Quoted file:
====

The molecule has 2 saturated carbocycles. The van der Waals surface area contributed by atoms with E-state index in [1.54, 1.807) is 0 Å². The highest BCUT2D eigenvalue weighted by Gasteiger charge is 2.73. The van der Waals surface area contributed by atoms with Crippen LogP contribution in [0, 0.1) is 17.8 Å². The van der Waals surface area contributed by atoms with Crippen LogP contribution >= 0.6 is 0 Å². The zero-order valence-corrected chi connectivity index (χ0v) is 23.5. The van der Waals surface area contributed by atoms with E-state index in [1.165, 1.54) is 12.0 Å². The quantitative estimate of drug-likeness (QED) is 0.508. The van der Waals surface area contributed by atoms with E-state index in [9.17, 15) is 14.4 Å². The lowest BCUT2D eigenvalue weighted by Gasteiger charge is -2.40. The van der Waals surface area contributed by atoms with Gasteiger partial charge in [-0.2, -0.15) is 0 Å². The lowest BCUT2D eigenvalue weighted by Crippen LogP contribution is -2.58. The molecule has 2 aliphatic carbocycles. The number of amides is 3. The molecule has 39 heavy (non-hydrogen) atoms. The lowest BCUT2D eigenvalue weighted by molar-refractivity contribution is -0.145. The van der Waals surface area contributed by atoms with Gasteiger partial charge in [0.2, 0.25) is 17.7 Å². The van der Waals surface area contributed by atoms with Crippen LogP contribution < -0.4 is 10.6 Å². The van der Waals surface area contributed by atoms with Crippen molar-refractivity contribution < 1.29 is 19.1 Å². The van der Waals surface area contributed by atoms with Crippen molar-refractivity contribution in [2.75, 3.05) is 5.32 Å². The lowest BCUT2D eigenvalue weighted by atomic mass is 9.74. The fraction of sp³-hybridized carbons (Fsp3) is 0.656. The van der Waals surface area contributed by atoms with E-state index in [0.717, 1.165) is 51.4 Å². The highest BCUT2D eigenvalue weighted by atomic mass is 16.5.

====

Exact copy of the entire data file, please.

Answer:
The molecule has 2 saturated carbocycles. The van der Waals surface area contributed by atoms with E-state index in [1.54, 1.807) is 0 Å². The highest BCUT2D eigenvalue weighted by Gasteiger charge is 2.73. The van der Waals surface area contributed by atoms with Crippen LogP contribution in [0, 0.1) is 17.8 Å². The van der Waals surface area contributed by atoms with Crippen LogP contribution >= 0.6 is 0 Å². The zero-order valence-corrected chi connectivity index (χ0v) is 23.5. The van der Waals surface area contributed by atoms with E-state index in [1.165, 1.54) is 12.0 Å². The quantitative estimate of drug-likeness (QED) is 0.508. The van der Waals surface area contributed by atoms with E-state index in [9.17, 15) is 14.4 Å². The lowest BCUT2D eigenvalue weighted by Gasteiger charge is -2.40. The van der Waals surface area contributed by atoms with Gasteiger partial charge in [-0.2, -0.15) is 0 Å². The lowest BCUT2D eigenvalue weighted by Crippen LogP contribution is -2.58. The molecule has 2 aliphatic carbocycles. The number of amides is 3. The molecule has 39 heavy (non-hydrogen) atoms. The lowest BCUT2D eigenvalue weighted by molar-refractivity contribution is -0.145. The van der Waals surface area contributed by atoms with Gasteiger partial charge in [0.2, 0.25) is 17.7 Å². The van der Waals surface area contributed by atoms with Crippen LogP contribution < -0.4 is 10.6 Å². The van der Waals surface area contributed by atoms with Crippen molar-refractivity contribution < 1.29 is 19.1 Å². The van der Waals surface area contributed by atoms with Crippen molar-refractivity contribution in [2.75, 3.05) is 5.32 Å². The lowest BCUT2D eigenvalue weighted by atomic mass is 9.74. The fraction of sp³-hybridized carbons (Fsp3) is 0.656. The van der Waals surface area contributed by atoms with E-state index in [0.717, 1.165) is 51.4 Å². The highest BCUT2D eigenvalue weighted by atomic mass is 16.5.